For years, generous readers like you have supported Farnam Street with donations. Without exception, I’ve reinvested all of that money back into Farnam Street.
I wish all help came as cheap. Jeff and his new fiancé, as you can imagine, don’t fully subscribe to this long-hours, no-salary package.
This was the impetus that led me to Re:Think the donation model. While I haven’t done away with donations, you can still contribute that way if you wish, I’ve opted to focus on a membership program.
Online media properties, as you probably know, are going through a bit of a rough patch as they look for ways to create and capture value. The problem, from a reader’s perspective, is that most of these organizations want to capture more value than they create — they focus on the wrong side of the equation. This leads to a short-term engagement between creator and audience, as the latter realizes they’ve been had.
Farnam Street takes the opposite approach: Add so much value that people want to support it. Our goal is to be so good that having a membership becomes a no-brainer, while at the same time, using some of the proceeds from paid membership to improve the free areas of the site.
The vast majority of content will always be free, and you can expect the free content to increase in quantity and quality as we head into 2016. If you find value in Farnam Street, we hope you’ll consider contributing either through an individual or corporate membership.
One thing I want to make clear is that, although I’ve done a good bit of the work to date by myself, Farnam Street is a team. There is no way we would have gotten where we are without the wonderful support of a few key people who wish to remain behind the scenes. These people play more of a role than you can imagine and we all owe them our thanks.
I also want to thank our lead sponsor for 2015, Greenhaven Road Capital and our two lead sponsors for 2016: Slack and Siebels Asset Management Research. It’s not too early to start thinking about 2017. If you’d like to inquire about sponsoring the blog please get in touch with me.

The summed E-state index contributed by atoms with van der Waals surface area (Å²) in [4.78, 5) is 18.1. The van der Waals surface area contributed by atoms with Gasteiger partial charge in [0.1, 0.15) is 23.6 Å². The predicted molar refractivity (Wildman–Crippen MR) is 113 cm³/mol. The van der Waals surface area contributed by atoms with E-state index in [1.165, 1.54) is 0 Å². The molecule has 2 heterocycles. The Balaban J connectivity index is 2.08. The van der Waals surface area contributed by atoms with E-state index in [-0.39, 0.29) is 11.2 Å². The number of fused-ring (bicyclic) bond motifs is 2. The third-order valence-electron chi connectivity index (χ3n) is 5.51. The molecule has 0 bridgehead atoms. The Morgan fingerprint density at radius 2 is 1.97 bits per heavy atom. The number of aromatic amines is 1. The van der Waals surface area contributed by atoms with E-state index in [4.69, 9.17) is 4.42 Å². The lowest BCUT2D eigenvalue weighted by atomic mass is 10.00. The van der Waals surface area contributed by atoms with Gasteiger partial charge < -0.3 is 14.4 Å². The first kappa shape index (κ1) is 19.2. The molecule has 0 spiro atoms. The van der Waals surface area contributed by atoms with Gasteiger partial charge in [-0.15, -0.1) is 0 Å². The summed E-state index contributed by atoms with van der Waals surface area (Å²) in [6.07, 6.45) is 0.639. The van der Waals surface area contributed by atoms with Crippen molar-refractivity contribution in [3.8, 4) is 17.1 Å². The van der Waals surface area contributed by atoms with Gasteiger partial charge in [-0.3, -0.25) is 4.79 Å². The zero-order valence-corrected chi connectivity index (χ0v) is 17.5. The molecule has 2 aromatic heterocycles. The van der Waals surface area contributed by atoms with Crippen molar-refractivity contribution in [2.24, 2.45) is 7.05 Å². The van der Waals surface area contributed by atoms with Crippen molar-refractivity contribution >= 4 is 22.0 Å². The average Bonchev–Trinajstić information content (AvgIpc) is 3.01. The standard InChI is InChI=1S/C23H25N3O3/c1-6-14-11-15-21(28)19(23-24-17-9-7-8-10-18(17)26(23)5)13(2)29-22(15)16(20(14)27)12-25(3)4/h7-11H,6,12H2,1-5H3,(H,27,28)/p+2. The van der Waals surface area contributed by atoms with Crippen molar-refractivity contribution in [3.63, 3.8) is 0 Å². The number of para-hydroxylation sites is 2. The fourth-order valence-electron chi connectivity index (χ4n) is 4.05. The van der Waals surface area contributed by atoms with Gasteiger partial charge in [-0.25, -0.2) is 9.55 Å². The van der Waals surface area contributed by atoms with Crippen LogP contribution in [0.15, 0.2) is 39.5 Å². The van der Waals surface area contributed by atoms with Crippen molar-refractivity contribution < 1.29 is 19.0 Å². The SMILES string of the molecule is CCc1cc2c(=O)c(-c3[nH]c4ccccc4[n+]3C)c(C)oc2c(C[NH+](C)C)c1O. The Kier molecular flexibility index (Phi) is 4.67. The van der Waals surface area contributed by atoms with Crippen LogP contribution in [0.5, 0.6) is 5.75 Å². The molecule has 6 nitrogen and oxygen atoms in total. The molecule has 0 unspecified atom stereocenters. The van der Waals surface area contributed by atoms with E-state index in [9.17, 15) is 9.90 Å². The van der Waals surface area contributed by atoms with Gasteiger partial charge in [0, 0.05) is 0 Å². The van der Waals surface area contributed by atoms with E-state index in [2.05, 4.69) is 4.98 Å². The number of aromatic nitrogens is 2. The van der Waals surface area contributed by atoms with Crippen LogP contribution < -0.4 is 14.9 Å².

We will continue to work hard every day to offer readers and members more value in 2016. That’s not an empty statement. Allow me to explain. Here is what you can expect and hold us accountable for in 2016:
The quality of all content will be much higher. We will do better at adding context, presenting ideas in compelling ways, adding tools to your mental tool box, making things practical, and exposing you to mental models that will help you be better at what you do. We’ll further our exploration of what it means to live a meaningful life and deepen our understanding of ourselves and the world.
The Re:Think workshops will offer a better experience. While everyone has described their experiences so far as off the charts, I see so much room for improvement that it’s hard to fathom how we’re exceeding expectations. Everything from onboarding and hotel options to the overall experience while at the event will be improved. We have an amazing team in place for the events. They consistently sell out.
The audio quality on the podcast will be much improved. I’ve already taken care of this to a large extent. Where possible, I’ll do more in-person interviews as these offer more meaningful and deeper conversations.
The experience of existing readers will not be compromised to add new readers. For a large part of the year there was an annoying little pop-up that appeared on the screen asking for your email address. This was a mistake. While it helped us grow at about 2500 readers a month, it’s annoying to some and degrades the reading experience for all. You deserve better. I fumbled here and hopefully recovered. I was aware of how annoying it was and failed to act. The allure of 100,000 readers is a strong pull — especially when my mother reminds me that her “small town” (my words, not hers) has more people than I have readers. Anyway, the pop-up is off now.
The site will function better. We will be seeking to engage a web designer in 2016 or 2017 to redesign the site to improve navigation, organization, and the overall reading experience. This is more about finding the right person or team to work with us and less about the year in which it happens.
Products will exceed your expectations. We have two new things slated to roll out in 2016 — a mini-course in January on How to Read A Book and a project I’ll reveal when the time is right. To help ensure we’re delivering at the quality and caliber you deserve, we’ve invested in hiring the right people to help design, develop, and deliver these courses. I hope you’ll offer your honest feedback.
We have no idea what tomorrow will bring so we try to prepare for an uncertain future. I show up to the office every day looking for opportunities to move forward in the best way I can. That’s usually putting one foot in front of the other and trying to make incremental progress without regressing.
Thank you for your time and trust,